Ruling Resurrects Dead Kennedys Rarities

The to-the-left group will be back with new live albums, home videos, remastered versions of original releases.

The Dead Kennedys will be coming back to life — sort of — in the wake of a December court ruling that upheld an earlier judgment that former frontman Jello Biafra must share control over the group's catalog with his former bandmates.

The other members of the influential hardcore group plan to begin releasing new live albums, home videos and remastered versions of original releases culled from more than 60 hours of unreleased live tapes.

Previously unheard material will start becoming available as early as the spring, according to a statement released by the group, minus Biafra.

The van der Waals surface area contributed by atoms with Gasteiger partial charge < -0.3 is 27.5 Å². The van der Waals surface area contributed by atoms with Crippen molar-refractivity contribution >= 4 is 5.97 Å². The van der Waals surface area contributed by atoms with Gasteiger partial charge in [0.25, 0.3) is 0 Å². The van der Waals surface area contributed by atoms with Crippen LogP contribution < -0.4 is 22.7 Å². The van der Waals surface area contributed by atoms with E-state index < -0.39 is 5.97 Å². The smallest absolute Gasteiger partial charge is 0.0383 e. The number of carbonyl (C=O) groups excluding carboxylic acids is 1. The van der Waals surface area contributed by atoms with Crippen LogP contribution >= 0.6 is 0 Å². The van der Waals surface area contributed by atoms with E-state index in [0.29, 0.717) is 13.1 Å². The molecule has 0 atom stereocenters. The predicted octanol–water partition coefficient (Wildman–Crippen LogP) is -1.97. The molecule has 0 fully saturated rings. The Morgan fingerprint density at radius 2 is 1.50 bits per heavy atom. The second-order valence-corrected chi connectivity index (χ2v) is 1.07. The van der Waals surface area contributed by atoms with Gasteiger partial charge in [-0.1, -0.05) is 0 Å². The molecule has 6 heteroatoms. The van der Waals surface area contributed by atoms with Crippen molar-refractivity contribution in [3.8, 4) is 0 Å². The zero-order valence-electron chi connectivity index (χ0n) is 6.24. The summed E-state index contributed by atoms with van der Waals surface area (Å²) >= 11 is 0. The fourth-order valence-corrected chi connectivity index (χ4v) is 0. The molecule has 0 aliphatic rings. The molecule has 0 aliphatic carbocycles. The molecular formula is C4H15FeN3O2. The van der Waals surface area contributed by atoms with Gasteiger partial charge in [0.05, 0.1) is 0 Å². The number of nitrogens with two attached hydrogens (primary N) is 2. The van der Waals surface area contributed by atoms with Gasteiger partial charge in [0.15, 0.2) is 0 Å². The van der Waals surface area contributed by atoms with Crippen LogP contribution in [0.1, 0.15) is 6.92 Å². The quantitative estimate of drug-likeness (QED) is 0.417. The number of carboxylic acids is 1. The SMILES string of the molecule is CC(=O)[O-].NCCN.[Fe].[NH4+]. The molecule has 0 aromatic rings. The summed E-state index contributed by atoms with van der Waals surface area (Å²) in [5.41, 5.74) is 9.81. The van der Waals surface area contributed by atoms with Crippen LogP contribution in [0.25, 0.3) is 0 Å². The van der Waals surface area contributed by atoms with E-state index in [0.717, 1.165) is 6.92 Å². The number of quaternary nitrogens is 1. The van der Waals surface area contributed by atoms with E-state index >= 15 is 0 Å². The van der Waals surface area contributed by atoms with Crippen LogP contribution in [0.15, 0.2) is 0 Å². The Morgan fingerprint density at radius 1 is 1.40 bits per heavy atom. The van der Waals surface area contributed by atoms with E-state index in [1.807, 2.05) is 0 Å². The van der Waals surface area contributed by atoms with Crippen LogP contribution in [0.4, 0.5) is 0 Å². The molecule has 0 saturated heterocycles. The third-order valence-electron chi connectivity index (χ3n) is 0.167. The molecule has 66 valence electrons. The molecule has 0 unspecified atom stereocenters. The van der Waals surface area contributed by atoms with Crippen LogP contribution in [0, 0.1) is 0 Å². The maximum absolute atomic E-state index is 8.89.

"There's a whole generation of kids who are into the band but never saw us live," D.H. Peligro, the band's former drummer, said in the statement. "It's about laying it down for the people."

A jury ruled in May that Biafra must pay $200,000 in damages to his former bandmates, who had sued him for allegedly failing to promote the group's back catalog and for allegedly failing to pay back royalties. A San Francisco Superior Court judge upheld that decision December 22.

Biafra will have a vote in all future band decisions, but the group will be run as a democracy, the bandmembers said in their statement.

The members' partnership, Decay Music, is in talks with several labels about releasing the new material.

A spokesperson for Biafra, who has said he doesn't plan to be involved in any re-release of the band's catalog, could not be reached for comment at press time.